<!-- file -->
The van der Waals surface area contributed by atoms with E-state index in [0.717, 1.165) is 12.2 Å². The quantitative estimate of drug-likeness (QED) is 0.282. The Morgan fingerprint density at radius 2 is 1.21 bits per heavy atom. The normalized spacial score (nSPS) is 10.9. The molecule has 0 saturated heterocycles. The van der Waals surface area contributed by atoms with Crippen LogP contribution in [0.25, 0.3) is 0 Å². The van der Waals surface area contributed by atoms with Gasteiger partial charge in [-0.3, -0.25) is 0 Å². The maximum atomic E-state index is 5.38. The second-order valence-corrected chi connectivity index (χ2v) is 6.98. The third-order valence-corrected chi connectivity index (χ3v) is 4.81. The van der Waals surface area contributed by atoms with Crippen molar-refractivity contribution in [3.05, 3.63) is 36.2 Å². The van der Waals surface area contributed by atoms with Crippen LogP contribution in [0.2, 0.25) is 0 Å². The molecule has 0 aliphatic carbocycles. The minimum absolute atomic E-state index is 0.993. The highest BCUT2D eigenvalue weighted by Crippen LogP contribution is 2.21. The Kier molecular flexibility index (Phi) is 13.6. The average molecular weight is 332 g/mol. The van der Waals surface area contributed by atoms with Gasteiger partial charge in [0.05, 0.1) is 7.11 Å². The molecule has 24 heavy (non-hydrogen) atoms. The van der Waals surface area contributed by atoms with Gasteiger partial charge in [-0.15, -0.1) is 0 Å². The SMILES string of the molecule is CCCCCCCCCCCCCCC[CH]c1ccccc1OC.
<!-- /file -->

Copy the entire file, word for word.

The van der Waals surface area contributed by atoms with E-state index in [0.717, 1.165) is 12.2 Å². The quantitative estimate of drug-likeness (QED) is 0.282. The Morgan fingerprint density at radius 2 is 1.21 bits per heavy atom. The normalized spacial score (nSPS) is 10.9. The molecule has 0 saturated heterocycles. The van der Waals surface area contributed by atoms with Crippen LogP contribution in [0.25, 0.3) is 0 Å². The van der Waals surface area contributed by atoms with Gasteiger partial charge in [-0.3, -0.25) is 0 Å². The maximum atomic E-state index is 5.38. The second-order valence-corrected chi connectivity index (χ2v) is 6.98. The third-order valence-corrected chi connectivity index (χ3v) is 4.81. The van der Waals surface area contributed by atoms with Crippen molar-refractivity contribution in [3.05, 3.63) is 36.2 Å². The van der Waals surface area contributed by atoms with Crippen LogP contribution in [0.2, 0.25) is 0 Å². The molecule has 0 aliphatic carbocycles. The minimum absolute atomic E-state index is 0.993. The highest BCUT2D eigenvalue weighted by Crippen LogP contribution is 2.21. The Kier molecular flexibility index (Phi) is 13.6. The average molecular weight is 332 g/mol. The van der Waals surface area contributed by atoms with Gasteiger partial charge in [0.05, 0.1) is 7.11 Å². The molecule has 24 heavy (non-hydrogen) atoms. The van der Waals surface area contributed by atoms with Gasteiger partial charge in [-0.15, -0.1) is 0 Å². The SMILES string of the molecule is CCCCCCCCCCCCCCC[CH]c1ccccc1OC.